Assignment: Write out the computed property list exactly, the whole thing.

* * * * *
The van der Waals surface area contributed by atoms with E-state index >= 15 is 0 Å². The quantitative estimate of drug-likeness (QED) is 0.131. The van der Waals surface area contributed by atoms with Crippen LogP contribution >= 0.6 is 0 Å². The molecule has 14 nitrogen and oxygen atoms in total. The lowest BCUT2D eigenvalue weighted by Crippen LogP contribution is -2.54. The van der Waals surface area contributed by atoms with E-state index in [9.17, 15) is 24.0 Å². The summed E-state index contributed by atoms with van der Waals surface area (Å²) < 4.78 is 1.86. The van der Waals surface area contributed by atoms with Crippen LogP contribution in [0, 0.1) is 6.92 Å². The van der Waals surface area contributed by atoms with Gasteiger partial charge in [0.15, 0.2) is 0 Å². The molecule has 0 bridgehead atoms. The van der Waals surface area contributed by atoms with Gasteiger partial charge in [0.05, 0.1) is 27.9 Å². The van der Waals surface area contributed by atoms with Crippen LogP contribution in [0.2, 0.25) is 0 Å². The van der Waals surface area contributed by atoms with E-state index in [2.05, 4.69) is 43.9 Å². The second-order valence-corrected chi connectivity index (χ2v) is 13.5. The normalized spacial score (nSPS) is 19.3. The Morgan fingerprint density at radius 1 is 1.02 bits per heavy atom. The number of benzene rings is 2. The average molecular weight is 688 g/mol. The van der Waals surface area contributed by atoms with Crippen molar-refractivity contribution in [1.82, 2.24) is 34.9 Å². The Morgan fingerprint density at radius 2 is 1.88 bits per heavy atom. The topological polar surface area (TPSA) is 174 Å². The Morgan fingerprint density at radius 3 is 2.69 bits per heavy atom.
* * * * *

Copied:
The van der Waals surface area contributed by atoms with E-state index >= 15 is 0 Å². The quantitative estimate of drug-likeness (QED) is 0.131. The van der Waals surface area contributed by atoms with Crippen LogP contribution >= 0.6 is 0 Å². The molecule has 14 nitrogen and oxygen atoms in total. The lowest BCUT2D eigenvalue weighted by Crippen LogP contribution is -2.54. The van der Waals surface area contributed by atoms with E-state index in [9.17, 15) is 24.0 Å². The summed E-state index contributed by atoms with van der Waals surface area (Å²) < 4.78 is 1.86. The van der Waals surface area contributed by atoms with Crippen LogP contribution in [0, 0.1) is 6.92 Å². The van der Waals surface area contributed by atoms with Gasteiger partial charge in [0.15, 0.2) is 0 Å². The molecule has 0 bridgehead atoms. The van der Waals surface area contributed by atoms with Gasteiger partial charge in [0.05, 0.1) is 27.9 Å². The van der Waals surface area contributed by atoms with Crippen LogP contribution in [0.2, 0.25) is 0 Å². The van der Waals surface area contributed by atoms with E-state index in [2.05, 4.69) is 43.9 Å². The second-order valence-corrected chi connectivity index (χ2v) is 13.5. The normalized spacial score (nSPS) is 19.3. The Morgan fingerprint density at radius 1 is 1.02 bits per heavy atom. The number of benzene rings is 2. The average molecular weight is 688 g/mol. The van der Waals surface area contributed by atoms with Crippen molar-refractivity contribution in [1.82, 2.24) is 34.9 Å². The Morgan fingerprint density at radius 2 is 1.88 bits per heavy atom. The topological polar surface area (TPSA) is 174 Å². The Morgan fingerprint density at radius 3 is 2.69 bits per heavy atom.